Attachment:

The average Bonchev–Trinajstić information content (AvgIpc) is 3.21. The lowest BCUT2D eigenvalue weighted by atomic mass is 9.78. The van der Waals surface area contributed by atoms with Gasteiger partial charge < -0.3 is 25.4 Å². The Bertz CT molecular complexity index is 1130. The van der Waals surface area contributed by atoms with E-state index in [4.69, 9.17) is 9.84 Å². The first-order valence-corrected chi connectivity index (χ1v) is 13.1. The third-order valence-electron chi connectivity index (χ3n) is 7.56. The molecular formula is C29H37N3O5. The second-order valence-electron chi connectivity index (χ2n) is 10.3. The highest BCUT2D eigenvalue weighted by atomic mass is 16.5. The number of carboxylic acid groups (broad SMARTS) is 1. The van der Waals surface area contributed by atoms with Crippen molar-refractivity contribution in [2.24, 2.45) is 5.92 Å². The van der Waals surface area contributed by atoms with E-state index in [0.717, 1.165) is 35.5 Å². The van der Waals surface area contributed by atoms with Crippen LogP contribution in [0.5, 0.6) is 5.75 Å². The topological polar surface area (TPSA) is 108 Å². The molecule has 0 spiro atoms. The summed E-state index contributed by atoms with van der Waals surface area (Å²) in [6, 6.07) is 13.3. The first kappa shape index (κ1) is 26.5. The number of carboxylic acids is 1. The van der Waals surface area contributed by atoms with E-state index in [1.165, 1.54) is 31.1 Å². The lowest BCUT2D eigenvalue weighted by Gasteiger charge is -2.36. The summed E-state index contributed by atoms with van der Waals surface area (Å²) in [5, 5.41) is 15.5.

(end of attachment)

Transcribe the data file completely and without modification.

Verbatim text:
The average Bonchev–Trinajstić information content (AvgIpc) is 3.21. The lowest BCUT2D eigenvalue weighted by atomic mass is 9.78. The van der Waals surface area contributed by atoms with Gasteiger partial charge < -0.3 is 25.4 Å². The Bertz CT molecular complexity index is 1130. The van der Waals surface area contributed by atoms with E-state index in [4.69, 9.17) is 9.84 Å². The first-order valence-corrected chi connectivity index (χ1v) is 13.1. The third-order valence-electron chi connectivity index (χ3n) is 7.56. The molecular formula is C29H37N3O5. The second-order valence-electron chi connectivity index (χ2n) is 10.3. The highest BCUT2D eigenvalue weighted by atomic mass is 16.5. The number of carboxylic acid groups (broad SMARTS) is 1. The van der Waals surface area contributed by atoms with Crippen molar-refractivity contribution in [2.24, 2.45) is 5.92 Å². The van der Waals surface area contributed by atoms with E-state index in [0.717, 1.165) is 35.5 Å². The van der Waals surface area contributed by atoms with Crippen LogP contribution in [0.5, 0.6) is 5.75 Å². The topological polar surface area (TPSA) is 108 Å². The molecule has 0 spiro atoms. The summed E-state index contributed by atoms with van der Waals surface area (Å²) in [6, 6.07) is 13.3. The first kappa shape index (κ1) is 26.5. The number of carboxylic acids is 1. The van der Waals surface area contributed by atoms with E-state index in [1.165, 1.54) is 31.1 Å². The lowest BCUT2D eigenvalue weighted by Gasteiger charge is -2.36. The summed E-state index contributed by atoms with van der Waals surface area (Å²) in [5, 5.41) is 15.5.